I am a bitter, vindictive bitch. And everybody knows it. "Says who?" Says my ex-husband Richard Cranium (we call him RC for short.) And he's right. Divorce has taught me a lot about myself, and I admit to being bitter. I admit to missing my split-plan suburban home and book club and goldfish pond and "Howdy neighbor!" neighbors and financial stability and a slower pace and, most of all, those moments with my child that just happened when I was not so stressed.
Divorce was not in my forecast. Meteorologist Emily Braden predicted white picket fences and play dates with the neighbor kids and cute birthday party invitations and that week in New York I was always promised. And that bigger diamond I was promised. And that post-graduate degree I was promised. Oh, and I don't have to mention the "love, honor and cherish" part. I believe that was also a promise, and one that I took to heart.
I had always wondered what people were thinking when they divorced. All marriages have problems, right? Isn't the beauty of marriage growing and learning together? I also admit to past judgment. I judged those who gave it up and split the kid's time and busted up that nest. I even gossiped about those who were divorcing. Well, bless my heart, as I have learned something.
It's the deal breaker. It's the thing that sometimes breaks the vows before papers are even drawn for dissolution, and it's the thing we can't tell people about. It's the reason people say "We grew apart" or "We love each other but aren't in love with each other." It's alcohol abuse or drug abuse or adultery or domestic violence or other things our minds cannot believe is true, or a "good" Southern family doesn't speak of.
Every day people ask me what happened, and I cannot tell them. It's private I guess, but mostly because it would be me just gossiping some more, but this time I would know what is true. RC prefers to call it "I don't love you." I lost my picket fence and probably do get a bit snarky when I think of the home I thought I had built or my magnolia tree or summers when I did not have a nine-to-fiver when I could take my son to museums and libraries or just enjoy his conversation over watermelon.
But I'm betting monkeys RC has some bitterness, too.
However, something magical has happened to me at the same time. Something so powerful, sometimes I cannot contain the euphoria.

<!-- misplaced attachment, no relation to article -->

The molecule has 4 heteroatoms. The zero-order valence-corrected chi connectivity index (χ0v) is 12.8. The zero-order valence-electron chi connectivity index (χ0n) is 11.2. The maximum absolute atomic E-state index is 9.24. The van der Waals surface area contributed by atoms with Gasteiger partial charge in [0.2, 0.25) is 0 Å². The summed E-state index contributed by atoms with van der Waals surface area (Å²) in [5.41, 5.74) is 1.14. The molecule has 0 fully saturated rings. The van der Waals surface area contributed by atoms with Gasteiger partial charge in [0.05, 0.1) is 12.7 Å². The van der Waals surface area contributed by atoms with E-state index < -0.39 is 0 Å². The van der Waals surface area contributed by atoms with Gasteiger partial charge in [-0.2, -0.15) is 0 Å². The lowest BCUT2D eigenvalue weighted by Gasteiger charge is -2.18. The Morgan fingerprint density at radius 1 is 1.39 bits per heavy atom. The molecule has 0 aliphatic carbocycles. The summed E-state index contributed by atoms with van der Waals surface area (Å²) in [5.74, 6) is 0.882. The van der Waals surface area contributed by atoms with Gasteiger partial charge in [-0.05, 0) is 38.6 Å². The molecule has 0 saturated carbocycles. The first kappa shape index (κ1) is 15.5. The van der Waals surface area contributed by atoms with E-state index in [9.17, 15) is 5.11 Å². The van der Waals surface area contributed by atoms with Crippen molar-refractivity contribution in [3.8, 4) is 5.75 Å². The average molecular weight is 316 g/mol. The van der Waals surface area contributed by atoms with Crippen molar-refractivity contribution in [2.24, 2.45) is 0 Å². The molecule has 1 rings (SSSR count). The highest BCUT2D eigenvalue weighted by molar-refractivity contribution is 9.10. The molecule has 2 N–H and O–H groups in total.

I can do whatever I want.
I listen to B.B. King at full blast every morning (or show tunes if I'm feeling exceptionally liberated). I cook with pineapple juice. There is a planter right smack in the middle of my front porch I decoupaged myself with wallpaper samples. Some might call it tacky, but by God, I call it art. I'm going to paint my front door cherry red. I might even get a pink flamingo.
I may live in a house the size of a shoe, but my footwear collection is much cuter now that I have the power to cut the "big ass speaker" budget and expand the "cute shoes" budget. I think I even dance better. I never got that room of my own, promised for writing, but right now at this moment, my whole life is my own.
So, yes I have moments of bitterness. I suppose if I had not valued my family as much as I did, it would be easier. But let me tell you what I now know that I never knew before.
I am not a white picket fence, or a goldfish pond or a homeroom mother. I am not a whirlpool tub or a doctor's wife. I am so much more, and I am hopeful about my future. I know my heart, and I know why my marriage is over. I know that wallpaper samples beneath a potted plant are all the rage, and at the end of the day, stuff is stuff and people are people. I am good people. And a damn smart one to boot, all puns intended.
Emily Braden is an MSU graduate and former brownie-baking soccer mom. Now she's a free-lance writer mom who lives in Rankin County with her son Patrick and her dog Zeke. She joins the JFP as a columnist this issue.